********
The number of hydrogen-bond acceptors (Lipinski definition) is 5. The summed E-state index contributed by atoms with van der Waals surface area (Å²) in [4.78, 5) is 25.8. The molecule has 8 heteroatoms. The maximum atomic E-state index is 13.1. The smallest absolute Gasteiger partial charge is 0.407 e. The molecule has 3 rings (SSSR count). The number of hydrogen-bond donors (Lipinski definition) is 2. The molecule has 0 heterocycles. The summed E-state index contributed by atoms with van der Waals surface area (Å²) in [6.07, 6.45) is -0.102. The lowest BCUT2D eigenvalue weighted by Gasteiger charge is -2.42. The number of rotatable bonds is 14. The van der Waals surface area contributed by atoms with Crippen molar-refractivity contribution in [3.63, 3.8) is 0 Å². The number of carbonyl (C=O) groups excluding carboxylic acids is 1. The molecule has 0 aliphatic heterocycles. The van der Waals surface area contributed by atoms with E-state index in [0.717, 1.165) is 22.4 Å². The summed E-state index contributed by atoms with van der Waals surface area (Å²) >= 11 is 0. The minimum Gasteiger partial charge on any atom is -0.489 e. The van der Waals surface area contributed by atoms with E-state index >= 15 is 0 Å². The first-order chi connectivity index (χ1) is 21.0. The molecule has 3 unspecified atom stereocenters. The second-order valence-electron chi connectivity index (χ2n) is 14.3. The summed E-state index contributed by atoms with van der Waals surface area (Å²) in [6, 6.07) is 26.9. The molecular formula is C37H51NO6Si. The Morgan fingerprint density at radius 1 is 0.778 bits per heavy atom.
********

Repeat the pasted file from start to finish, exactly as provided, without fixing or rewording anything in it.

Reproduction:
The number of hydrogen-bond acceptors (Lipinski definition) is 5. The summed E-state index contributed by atoms with van der Waals surface area (Å²) in [4.78, 5) is 25.8. The molecule has 8 heteroatoms. The maximum atomic E-state index is 13.1. The smallest absolute Gasteiger partial charge is 0.407 e. The molecule has 3 rings (SSSR count). The number of hydrogen-bond donors (Lipinski definition) is 2. The molecule has 0 heterocycles. The summed E-state index contributed by atoms with van der Waals surface area (Å²) in [6.07, 6.45) is -0.102. The lowest BCUT2D eigenvalue weighted by Gasteiger charge is -2.42. The number of rotatable bonds is 14. The van der Waals surface area contributed by atoms with Crippen molar-refractivity contribution in [3.63, 3.8) is 0 Å². The number of carbonyl (C=O) groups excluding carboxylic acids is 1. The molecule has 0 aliphatic heterocycles. The van der Waals surface area contributed by atoms with E-state index in [0.717, 1.165) is 22.4 Å². The summed E-state index contributed by atoms with van der Waals surface area (Å²) >= 11 is 0. The minimum Gasteiger partial charge on any atom is -0.489 e. The van der Waals surface area contributed by atoms with E-state index >= 15 is 0 Å². The first-order chi connectivity index (χ1) is 21.0. The molecule has 3 unspecified atom stereocenters. The second-order valence-electron chi connectivity index (χ2n) is 14.3. The summed E-state index contributed by atoms with van der Waals surface area (Å²) in [6, 6.07) is 26.9. The molecular formula is C37H51NO6Si. The Morgan fingerprint density at radius 1 is 0.778 bits per heavy atom.